Hit squad will send harbour sharks scooting

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The Independent Online

In scenes more evocative of a James Bond movie than a sports event, sonar devices developed to scare off sharks will be strapped to the legs of scuba divers riding underwater scooters to protect triathletes competing in the World Cup race in Sydney Harbour this weekend.

The drastic measures have been ordered by the Sydney Olympic Games organising committee because triathletes have expressed fears about the threat from sharks in the harbour during the swimming leg of the race, an official Olympics test event.

Although several decades have passed since the last fatal shark attack in Sydney, athletes' concerns have been heightened by a spate of recent sightings in the harbour and off nearby ocean beaches. Olympics organisers insist that sharks will not pose a risk but have decided to deploy the dive team to allay the fears of overseas competitors. "Sharks, I'm not worried about sharks," said David Hanson, the Olympic triathlon event manager, yesterday. "We don't see sharks as a problem. This is just a security blanket."

And a very hi-tech blanket, too. The sonar devices, that were developed in South Africa, emit an electrical field to repel sharks. They will be attached to six divers who will shadow the athletes on motorised scooters as they work their way around the harbour course.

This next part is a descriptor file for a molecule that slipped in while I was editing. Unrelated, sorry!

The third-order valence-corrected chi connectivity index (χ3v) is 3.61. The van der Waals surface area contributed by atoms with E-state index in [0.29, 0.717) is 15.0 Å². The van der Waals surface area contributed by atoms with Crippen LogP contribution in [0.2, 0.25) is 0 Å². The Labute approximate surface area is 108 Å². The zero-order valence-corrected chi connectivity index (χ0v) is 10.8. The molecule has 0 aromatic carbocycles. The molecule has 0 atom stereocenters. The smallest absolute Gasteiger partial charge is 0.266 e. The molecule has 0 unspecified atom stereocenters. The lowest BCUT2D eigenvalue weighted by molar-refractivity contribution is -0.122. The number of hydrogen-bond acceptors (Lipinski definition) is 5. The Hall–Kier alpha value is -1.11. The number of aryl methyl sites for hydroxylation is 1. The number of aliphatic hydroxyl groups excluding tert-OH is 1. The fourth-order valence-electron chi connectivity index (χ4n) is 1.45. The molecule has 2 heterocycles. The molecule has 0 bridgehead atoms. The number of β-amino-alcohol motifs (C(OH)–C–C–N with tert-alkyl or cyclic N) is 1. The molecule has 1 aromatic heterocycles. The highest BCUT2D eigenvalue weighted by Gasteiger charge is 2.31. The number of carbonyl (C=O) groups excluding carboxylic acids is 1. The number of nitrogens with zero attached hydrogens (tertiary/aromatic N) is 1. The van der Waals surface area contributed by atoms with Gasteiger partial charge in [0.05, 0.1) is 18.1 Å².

The 1500-metre race, that starts and finishes at the Opera House, will be the first leg of the competition, which also includes a 40-kilometre cycle ride and a 10km run through Sydney's Botanical Gardens. The event will feature 75 of the world's leading triathletes, both men and women.

The Olympic triathlons will take place in September, and a survey commissioned by the Sydney organising committee found that no shark attacks have been reported in the harbour between the months of May and November in the past 208 years.

The triathlon will make its debut at the Sydney Games; the women's race on 16 September will determine the recipients of the first medals awarded at the Games. Michellie Jones, winner of last year's Sydney triathlon, said: "We've all swum in the harbour. There's nothing to worry about."

Managers of Sydney's Olympic rowing regatta venue at Penrith are faced with an embarrassing weed infestation, and could be forced to dredge the course before the Games begin. Competitors complained of snagging and dragging weed at the Australian kayaking championships last month. The weed infestation "is one of the most significant risks to the success of the Games", said the chief executive of Rowing Australia Inc, Darren Peters. "We've been getting calls every day... particularly after thecanoeing blow-up," he said.

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